Los Angeles, CA (PressExposure) February 05, 2009 -- As in regular fashion, what Oprah says becomes truth. Such was true on the January 29, 2009, episode of 'Oprah', whereas Suzanne Somers took a daring appearance to discuss her issues with menopause and hormone depletion. Over several years, Somers tried various wellness programs to increase her quality of life and enhance her vitality, including estrogen and progesterone injections as well as dozens of minerals, vitamins and supplements.
Dr. Allen Peters, medical director of the Nourishing Wellness Medical Center and a noted resource in Somers' recent book, "Breakthrough," is a proponent of bio-identical hormone therapy which is one of the treatments Somers has used to reclaim her youth.
But now, Dr. Peters speaks out about a similar problem that men face in their mid-lives, called Andropause. Comparable symptoms like fatigue, weight gain, loss of libido and irritability, plague men just as much as women, and this issue is one unfortunately less talked about and even more so, less treated. In fact, by the time men reach their early thirties, they begin to lose testosterone at a rate on one-to-two-percent each year. Yet, the symptoms of Andropause may not show up for more than a decade later.
"The more positive and balanced dialogue surrounding menopause is important and very welcome," says Peters. "For over a decade, doctors, women and pharmacists have debated the use of hormones for treating its frequent debilitating affect in women. According to experts, nearly 25 million American males between ages 40 and 55 are experiencing the symptoms of andropause.
However, there is a dire need to address Andropause as well. Many men have no idea that the symptoms they are experiencing in their late 40's and 50's are a direct response to low hormones, most notably, testosterone." In fact,
Andropause has three key ideas that should be addressed:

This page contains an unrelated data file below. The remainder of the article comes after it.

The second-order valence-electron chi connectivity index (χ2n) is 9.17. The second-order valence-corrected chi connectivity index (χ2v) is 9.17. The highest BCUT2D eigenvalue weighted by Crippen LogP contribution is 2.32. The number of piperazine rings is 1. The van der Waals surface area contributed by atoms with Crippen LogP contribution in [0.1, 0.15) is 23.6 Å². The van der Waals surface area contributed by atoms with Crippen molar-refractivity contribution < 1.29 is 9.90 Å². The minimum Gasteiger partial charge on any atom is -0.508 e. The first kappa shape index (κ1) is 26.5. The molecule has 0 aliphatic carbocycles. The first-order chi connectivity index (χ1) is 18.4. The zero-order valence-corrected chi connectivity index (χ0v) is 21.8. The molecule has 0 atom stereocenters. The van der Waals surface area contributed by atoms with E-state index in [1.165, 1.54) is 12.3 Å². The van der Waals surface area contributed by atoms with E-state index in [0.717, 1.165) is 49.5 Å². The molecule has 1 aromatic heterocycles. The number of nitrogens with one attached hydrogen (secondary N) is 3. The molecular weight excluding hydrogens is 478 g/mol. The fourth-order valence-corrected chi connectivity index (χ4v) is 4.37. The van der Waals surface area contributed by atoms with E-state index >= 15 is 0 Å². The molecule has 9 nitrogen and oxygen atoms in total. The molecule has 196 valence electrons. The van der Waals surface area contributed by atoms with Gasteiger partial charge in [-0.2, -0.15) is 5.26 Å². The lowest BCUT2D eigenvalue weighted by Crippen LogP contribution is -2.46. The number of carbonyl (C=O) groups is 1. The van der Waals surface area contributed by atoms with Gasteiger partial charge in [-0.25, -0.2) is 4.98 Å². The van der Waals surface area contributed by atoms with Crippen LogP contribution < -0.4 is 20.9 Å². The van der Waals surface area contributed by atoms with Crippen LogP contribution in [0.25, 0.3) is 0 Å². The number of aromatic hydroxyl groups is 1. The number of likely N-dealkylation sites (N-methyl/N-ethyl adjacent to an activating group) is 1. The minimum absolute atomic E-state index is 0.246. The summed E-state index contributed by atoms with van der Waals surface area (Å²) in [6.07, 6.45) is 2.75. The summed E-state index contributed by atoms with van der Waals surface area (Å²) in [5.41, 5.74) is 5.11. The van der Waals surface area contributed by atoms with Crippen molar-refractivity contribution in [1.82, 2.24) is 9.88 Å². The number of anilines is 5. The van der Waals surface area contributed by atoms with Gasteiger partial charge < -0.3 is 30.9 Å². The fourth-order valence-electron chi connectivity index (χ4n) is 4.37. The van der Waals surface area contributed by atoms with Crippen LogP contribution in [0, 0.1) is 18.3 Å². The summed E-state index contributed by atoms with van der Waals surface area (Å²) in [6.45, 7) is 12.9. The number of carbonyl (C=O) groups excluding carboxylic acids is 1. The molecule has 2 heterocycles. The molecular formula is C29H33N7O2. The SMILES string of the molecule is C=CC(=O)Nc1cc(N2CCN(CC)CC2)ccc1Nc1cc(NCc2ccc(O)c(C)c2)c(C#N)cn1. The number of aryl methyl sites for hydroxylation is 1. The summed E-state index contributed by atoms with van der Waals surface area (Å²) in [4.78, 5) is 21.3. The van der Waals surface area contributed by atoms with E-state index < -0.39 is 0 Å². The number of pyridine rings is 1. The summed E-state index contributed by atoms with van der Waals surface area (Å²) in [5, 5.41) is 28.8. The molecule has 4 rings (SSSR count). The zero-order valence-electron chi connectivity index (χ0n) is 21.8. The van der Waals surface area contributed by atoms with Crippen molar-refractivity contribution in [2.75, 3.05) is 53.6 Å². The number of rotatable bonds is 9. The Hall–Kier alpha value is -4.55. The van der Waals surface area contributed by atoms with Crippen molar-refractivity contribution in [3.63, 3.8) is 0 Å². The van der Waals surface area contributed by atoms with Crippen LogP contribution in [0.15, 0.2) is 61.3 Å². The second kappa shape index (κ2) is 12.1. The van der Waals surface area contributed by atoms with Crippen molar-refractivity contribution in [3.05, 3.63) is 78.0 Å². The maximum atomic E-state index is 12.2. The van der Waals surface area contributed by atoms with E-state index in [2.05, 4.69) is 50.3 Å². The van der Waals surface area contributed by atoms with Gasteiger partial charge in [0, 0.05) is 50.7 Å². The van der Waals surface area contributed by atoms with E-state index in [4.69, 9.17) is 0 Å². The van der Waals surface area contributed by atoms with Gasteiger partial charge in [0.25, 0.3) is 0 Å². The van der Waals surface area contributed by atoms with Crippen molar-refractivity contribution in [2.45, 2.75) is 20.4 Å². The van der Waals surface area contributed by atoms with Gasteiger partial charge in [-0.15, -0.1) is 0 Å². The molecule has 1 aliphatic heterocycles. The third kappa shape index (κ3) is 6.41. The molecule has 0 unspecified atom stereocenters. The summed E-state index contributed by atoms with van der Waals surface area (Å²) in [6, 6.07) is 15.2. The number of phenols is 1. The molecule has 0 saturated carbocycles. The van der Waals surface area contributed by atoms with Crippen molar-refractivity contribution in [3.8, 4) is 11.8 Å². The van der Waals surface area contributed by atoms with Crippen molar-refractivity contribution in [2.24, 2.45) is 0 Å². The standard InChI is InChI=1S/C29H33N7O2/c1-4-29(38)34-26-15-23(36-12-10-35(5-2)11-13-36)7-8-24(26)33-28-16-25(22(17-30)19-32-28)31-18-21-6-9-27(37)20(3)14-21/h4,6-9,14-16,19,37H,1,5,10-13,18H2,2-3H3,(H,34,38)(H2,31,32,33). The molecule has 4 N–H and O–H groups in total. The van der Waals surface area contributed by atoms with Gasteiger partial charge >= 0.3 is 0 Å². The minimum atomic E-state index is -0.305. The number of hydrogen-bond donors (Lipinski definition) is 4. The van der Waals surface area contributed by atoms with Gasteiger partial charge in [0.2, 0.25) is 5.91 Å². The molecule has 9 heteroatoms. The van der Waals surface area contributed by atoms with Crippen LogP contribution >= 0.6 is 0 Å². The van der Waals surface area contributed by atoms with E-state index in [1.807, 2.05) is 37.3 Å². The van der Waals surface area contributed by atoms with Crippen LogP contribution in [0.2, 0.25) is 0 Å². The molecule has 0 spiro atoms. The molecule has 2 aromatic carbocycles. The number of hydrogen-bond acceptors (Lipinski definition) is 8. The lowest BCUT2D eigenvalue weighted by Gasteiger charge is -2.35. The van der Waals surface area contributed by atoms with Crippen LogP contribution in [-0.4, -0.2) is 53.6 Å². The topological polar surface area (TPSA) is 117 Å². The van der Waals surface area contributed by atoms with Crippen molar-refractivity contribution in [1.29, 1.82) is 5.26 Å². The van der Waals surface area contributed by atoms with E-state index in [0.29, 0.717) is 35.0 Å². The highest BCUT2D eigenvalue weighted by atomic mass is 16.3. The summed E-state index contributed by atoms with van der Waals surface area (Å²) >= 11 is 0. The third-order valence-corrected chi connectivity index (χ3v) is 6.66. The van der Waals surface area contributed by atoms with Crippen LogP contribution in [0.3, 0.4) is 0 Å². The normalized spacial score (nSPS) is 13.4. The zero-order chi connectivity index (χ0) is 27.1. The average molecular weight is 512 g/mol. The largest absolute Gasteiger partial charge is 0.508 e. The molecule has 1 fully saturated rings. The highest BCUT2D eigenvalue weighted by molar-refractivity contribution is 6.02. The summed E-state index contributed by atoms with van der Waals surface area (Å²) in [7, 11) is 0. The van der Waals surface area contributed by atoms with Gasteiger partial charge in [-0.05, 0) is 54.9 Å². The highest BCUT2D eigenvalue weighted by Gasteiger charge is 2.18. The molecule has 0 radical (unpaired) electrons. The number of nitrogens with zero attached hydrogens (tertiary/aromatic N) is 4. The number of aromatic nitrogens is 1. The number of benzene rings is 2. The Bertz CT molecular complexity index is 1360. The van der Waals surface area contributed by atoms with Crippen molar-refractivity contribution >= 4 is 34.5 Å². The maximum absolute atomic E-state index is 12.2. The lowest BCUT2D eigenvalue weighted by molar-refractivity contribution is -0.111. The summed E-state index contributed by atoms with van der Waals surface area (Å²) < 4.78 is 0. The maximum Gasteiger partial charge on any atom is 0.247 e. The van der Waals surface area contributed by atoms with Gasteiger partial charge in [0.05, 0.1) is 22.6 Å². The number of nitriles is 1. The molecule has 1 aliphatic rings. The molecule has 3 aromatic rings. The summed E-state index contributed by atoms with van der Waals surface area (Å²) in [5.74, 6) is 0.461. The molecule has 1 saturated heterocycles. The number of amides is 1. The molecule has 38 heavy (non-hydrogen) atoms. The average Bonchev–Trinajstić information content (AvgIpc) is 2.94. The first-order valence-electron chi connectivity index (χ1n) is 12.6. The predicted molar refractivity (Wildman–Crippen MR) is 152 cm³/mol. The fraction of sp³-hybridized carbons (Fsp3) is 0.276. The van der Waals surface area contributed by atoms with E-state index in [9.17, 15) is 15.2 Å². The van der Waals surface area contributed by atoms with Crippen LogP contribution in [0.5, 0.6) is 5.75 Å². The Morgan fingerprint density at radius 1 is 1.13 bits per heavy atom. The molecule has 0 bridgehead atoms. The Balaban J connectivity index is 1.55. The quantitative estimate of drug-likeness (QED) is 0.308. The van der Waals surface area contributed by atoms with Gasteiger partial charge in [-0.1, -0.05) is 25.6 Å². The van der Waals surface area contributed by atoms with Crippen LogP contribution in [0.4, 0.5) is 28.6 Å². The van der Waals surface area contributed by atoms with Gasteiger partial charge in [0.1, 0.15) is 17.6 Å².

Â· The problem with low testosterone
Â· The benefits of adding testosterone if levels are low
Â· The Safety of using testosterone
The problem: According to experts, nearly 25 million American males are experiencing the symptoms of Andropause.
Beginning around age 35, there is a decline in major hormone levels in both men and women. For women this is called Menopause, and for men, it is called Andropause. For men, the decline is gradual and symptoms can be ignored for awhile. However, by the time men reach their 60's, most men have 50 percent less testosterone than they had when younger. This causes muscle loss, increased belly fat, reduced libido, erectile dysfunction, depression and loss of mental acuity. These symptoms are frequently reversible with testosterone therapy.
The benefits: Testosterone has been studied for over 70 years with massive amounts of research showing numerous health benefits which include positive effects on mood, energy levels, strength, increased muscle size, decreased body fat and increased bone density. Oh, and yes, there is also an improved libido! In fact, studies indicate that there is a higher prevalence of depression, coronary heart disease, osteoporosis, fracture rates, frailty and even dementia with low testosterone levels!
When men reach their early 30's, they begin losing testosterone at a rate of one to two percent a year and it can take more than a decade for symptoms of andropause to appear, but men need to realize that it isn't just a matter of aging. Testosterone is needed for so much more than your sex drive. It is key for building muscle and bone & can be replaced through bioidentical hormone therapy. Safety Issues: Does Testosterone Therapy cause Prostate Cancer? The answer is NO!
In the Jan 2004 Issue of the prestigious New England Journal of Medicine, over 70 medical studies were reviewed and no evidence was found that testosterone therapy causes prostate cancer. In fact, prostate cancer becomes more prevalent exactly at the time of a man's life when testosterone levels decline.
"I vehemently believe that the issue of Andropause should be addressed in the medical, pharmaceutical and consumer markets," says Peters. "It has become my current mission to see this ideal come to fruition."